Worldview with Suhasini Haidar | China map moves | What India should watch out for

China map moves | What India should watch out for

In this episode of Worldview, we discuss China’s recent map controversy and what does it mean for India-China relationship ahead.

September 01, 2023 08:36 pm | Updated September 03, 2023 07:34 pm IST

China’s map triggers strong reactions from India and other Chinese neighbours, how much is this a part of a larger strategy for land-grab and what it does it mean for ties- and will the map, coming days after a Modi-Xi meeting and days before the G-20 summit mean more trouble for the India-China relationship ahead?  

Last week, we had spoken of what seemed like a détente in India China ties after Prime Minister Narendra Modi and Chinese President Xi Jinping met on the sidelines of the BRICS summit in South Africa. But any idea of progress was punctured shortly after 

Within a day, New Delhi and Beijing were at odds over just what had transpired in the talks, with both sides offering separate accounts of the discussion on the boundary, and even who had initiated the meeting, as China’s MFA claimed PM Modi requested it, while the MEA said India had asked for the meeting but had rejected a Chinese request for a formal structured meeting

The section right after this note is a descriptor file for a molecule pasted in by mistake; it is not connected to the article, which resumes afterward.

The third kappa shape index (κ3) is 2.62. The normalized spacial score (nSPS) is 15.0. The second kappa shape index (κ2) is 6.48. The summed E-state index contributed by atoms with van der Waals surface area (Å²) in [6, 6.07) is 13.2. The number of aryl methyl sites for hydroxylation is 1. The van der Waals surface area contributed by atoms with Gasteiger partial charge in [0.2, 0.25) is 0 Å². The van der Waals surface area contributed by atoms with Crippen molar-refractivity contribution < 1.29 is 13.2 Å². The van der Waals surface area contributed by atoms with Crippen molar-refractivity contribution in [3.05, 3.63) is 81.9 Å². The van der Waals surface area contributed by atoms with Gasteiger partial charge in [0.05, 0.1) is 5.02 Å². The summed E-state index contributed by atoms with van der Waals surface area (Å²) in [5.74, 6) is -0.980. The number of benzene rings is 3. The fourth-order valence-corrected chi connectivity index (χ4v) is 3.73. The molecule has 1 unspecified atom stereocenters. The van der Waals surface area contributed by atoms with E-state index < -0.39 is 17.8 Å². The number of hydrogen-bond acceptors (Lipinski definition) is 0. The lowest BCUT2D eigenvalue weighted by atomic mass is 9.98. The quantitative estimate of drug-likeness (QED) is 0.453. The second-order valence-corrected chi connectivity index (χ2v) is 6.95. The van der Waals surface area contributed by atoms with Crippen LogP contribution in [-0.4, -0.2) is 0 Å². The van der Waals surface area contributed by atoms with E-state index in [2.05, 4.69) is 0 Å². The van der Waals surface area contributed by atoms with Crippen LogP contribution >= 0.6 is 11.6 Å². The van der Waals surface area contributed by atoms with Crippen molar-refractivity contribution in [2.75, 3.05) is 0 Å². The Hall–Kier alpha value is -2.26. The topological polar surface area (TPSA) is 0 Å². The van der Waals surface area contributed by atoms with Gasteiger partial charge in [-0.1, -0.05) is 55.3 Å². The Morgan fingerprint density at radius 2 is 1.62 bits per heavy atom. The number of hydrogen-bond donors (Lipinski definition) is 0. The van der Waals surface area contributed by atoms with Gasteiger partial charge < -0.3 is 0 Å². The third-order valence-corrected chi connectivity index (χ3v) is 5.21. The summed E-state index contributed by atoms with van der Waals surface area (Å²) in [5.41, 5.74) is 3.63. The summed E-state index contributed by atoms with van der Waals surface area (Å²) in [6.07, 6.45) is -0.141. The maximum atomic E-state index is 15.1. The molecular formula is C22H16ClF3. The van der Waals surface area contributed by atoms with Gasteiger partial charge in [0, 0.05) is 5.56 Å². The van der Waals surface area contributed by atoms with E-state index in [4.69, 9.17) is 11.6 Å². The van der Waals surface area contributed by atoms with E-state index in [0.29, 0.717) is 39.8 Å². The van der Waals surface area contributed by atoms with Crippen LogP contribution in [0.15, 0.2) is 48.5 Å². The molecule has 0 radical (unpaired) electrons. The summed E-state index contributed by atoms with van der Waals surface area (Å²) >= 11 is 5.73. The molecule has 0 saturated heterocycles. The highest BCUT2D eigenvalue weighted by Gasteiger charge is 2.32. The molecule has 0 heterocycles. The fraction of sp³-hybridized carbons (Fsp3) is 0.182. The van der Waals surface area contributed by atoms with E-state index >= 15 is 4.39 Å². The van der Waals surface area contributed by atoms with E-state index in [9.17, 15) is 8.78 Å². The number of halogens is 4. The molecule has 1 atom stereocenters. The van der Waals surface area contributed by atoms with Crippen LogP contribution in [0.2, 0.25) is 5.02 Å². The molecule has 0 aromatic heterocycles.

3 days later China issued a new Map, it called the Standard Map of 2023- that showed its boundaries reaching far beyond its own into that of its neighbours- on the Indian boundary claiming Indian territory including all of Arunachal Pradesh and Aksai Chin 

The MEA lodged a “strong protest” with China over the map, which was put out by its Ministry of Natural Resources as part of an annual exercise. EAM Jaishankar called the claims “absurd”. 

“China has put out maps with territories (that are) not theirs. (It is an) old habit. Just by putting out maps with parts of India... this doesn’t change in anything. Our government is very clear about what our territory. Making absurd claims does not make other people’s territories yours,”.

Not just India- protests came in from Vietnam, Malaysia, the Phillipines, and also Taiwan, as China claimed about 90% of the South China Sea, and a 10-dash line south of its Hainan island that cut into the exclusive economic zones (EEZs) of Vietnam, the Philippines, Malaysia, Brunei and Indonesia. 

China’s response was unrelenting- saying it was a routine event and called on countries to view it in an “objective and rational light”, even telling them to “stay calm” and not “over-interpret” the map